KIMBER SUPER MATCH II - 50 Famous Firearms You've Got to Own: Rick Hacker's Bucket List of Guns (2015)

50 Famous Firearms You've Got to Own: Rick Hacker's Bucket List of Guns (2015)


Although designed for match-grade accuracy, the author feels a high-end gun such as the Super Match more than qualifies it for home-defense and personal protection.

Just as John Browning’s original “perfected” design of the 1911 (which is on our bucket list), subsequently evolved into the even more refined 1911A1, that improved 1911 platform has since been enhanced even further by numerous skilled gunsmiths such as Ed Brown, Bill Wilson, and Les Baer, to name but a few. These and others have put their individual, indelible marks on what was once a workhorse pistol and turned it into a sophisticated shooting machine. Of course, very often these upgrades come with equally lofty price tags and lengthy delivery schedules—and, occasionally, they are not improvements at all, such as checkering so sharp it painfully grates the hand under recoil, or guns tuned so tightly they do not always function reliably. Add to this the fact that, by the very nature of some of the best custom guns, they are often not readily available.

And then there’s Kimber, which, beginning in 1996, emerged upon the handgun scene by filling in the gap between mass-produced and customized 1911s with an ever-expanding line of semi-custom and highly tuned custom 1911-style pistols, all of which feature match grade barrels, beavertail grip safeties, loaded shell indicators, and polished feed ramps as standard equipment and regularly cataloged. Indeed, while Ruger and Colt’s may have been one of the first to incorporate aluminum frames on their early .22 single-actions, it was Kimber that was pretty much single handedly responsible for changing shooter’s views on the practicality of cast aluminum frames for the harder-hitting .45 ACPs. In addition, Kimber keep costs competitive and tolerances tight on its highly accurate handguns by using metal injection molding (MIM) for many of its small parts, as well as computer-aided design (CAD) coupled with computer-aided manufacturing (CAM) technologies. It should also be noted that Kimber makes every major component of its guns in America.

Virtually every Kimber I have tested over the years has shot “photographable groups,” right out of the box. So it’s hardly surprising that, in the relatively short time that its handgun division has existed, Kimber has become the world’s largest manufacturer of 1911-styled pistols. Kimber catalogs more than 25 variations of the 1911 at last count, including models with both fixed and adjustable sights and barrel lengths ranging from three to five inches. But the one that goes into my bucket is the top-of-the-line Super Match II. Here’s why.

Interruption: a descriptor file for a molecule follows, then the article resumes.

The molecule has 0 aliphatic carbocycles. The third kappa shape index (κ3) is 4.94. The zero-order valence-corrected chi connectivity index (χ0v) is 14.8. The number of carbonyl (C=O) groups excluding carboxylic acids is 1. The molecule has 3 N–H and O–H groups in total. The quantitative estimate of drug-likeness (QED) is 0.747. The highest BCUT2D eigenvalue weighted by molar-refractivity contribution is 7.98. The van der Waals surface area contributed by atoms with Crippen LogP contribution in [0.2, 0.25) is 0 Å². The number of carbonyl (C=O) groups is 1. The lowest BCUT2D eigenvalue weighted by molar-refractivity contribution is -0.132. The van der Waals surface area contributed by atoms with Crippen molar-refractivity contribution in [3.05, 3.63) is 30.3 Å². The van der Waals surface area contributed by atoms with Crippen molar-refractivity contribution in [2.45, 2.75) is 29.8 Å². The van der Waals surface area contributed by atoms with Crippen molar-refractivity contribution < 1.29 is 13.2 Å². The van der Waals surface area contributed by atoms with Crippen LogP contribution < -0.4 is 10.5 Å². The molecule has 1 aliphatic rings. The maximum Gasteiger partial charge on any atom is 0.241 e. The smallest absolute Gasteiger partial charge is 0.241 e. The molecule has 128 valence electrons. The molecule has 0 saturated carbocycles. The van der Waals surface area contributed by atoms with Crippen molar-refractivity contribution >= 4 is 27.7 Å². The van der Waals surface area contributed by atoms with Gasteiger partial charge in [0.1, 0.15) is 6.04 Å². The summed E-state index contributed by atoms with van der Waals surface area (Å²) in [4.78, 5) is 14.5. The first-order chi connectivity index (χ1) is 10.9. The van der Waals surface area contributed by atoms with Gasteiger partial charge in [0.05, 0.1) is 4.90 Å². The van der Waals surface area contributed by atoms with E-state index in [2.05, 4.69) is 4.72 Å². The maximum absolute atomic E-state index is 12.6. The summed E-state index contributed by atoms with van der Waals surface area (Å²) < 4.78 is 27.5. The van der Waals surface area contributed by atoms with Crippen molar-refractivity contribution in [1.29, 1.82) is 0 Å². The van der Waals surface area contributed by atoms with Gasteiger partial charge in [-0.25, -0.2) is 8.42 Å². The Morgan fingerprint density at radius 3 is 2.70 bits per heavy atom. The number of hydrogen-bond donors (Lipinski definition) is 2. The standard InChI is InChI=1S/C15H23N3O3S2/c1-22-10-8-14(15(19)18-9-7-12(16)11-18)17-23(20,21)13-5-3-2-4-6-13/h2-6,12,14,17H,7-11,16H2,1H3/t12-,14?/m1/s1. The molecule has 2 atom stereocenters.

First, it’s a handsome, two-toned, all-stainless steel pistol, with diamond checkered rosewood grips, a non-glare satin silver-finished frame, and black KimPro II protective finish on the slide, which features both front and rear cocking serrations. Frontstrap and under-the-trigger-guard checkering (one of the few production guns to offer this feature) is a comfortable and anchoring 30 lines per inch. Mag well, ambi safety, and beavertail grip safety are standard, of course, as would be expected on a handgun of this stature. A micro-adjustable rear sight and eight-round magazine capacity enhances shooting performance, as does the match grade barrel teamed with a match grade bushing and a four-pound trigger pull. Consequently, the Super Match II is guaranteed to shoot a five-shot, 25-yard group that will measure one inch or less.

All of this doesn’t come cheaply, as the Super Match II lists for a little bit north of $2,000. It is worth it? Beautifully printed catalogs and advertising claims aside, I had to find out for myself, and there is no better proving ground for a handgun or its owner than the 250 Defensive Pistol Class at Gunsite Academy (, located in Paulden, Arizona, just a short drive from Prescott. This five-day event, which is held on a regularly scheduled basis, is essentially a boot camp that teaches defensive shooting. The 250 is an intensive class, in which each student burns 800 to 1,000 rounds of ammunition within a week’s time and fires double tap, failure drills, night fire, and “playhouse” hostage/bad guy scenarios at ranges from three to 25 yards. It was the perfect scenario to see how the Super Match II would hold up under a variety of situations.

The Kimber wasn’t the only gun I used (I always bring spares to grueling events like these), but without going into details (that’s a story for another book), I can tell you that I put more than 500 rounds through the Super Match II without cleaning it once; I merely wiped it down at the end of each day. By the end of the week, the gun had not suffered a single malfunction. Ammo used consisted of both 230-grain ball and hollowpoints from Hornady, Winchester, and Federal. I should also mention that the only magazines I used were Kimber’s eight-round stainless steel TacMags that came with the gun, plus two additional TacMags that I purchased to get me through the 250 course. Cheat on the quality of the magazines you use and you cheat on yourself.

Extended beavertail grip safety, skeletonized hammer, ambidextrous safety, and a serrated anti-glare rear sight are just some of the upscale features of the Super Match.

For his Kimber Super Match shootout at Gunsite Academy, the author used a Bianchi El Paso No. 1911 speed rig and, of course, Kimber stainless steel TacMags.

The end result? The Super Match II works. And it looks elegant. It is reliable enough for self-defense, accurate enough for match shooting, and sophisticated enough to put in the desk drawer of a multi-million dollar condominium penthouse along Billionaire’s Row on Wilshire Boulevard in West Los Angeles. And that definitely qualifies it for my bucket list.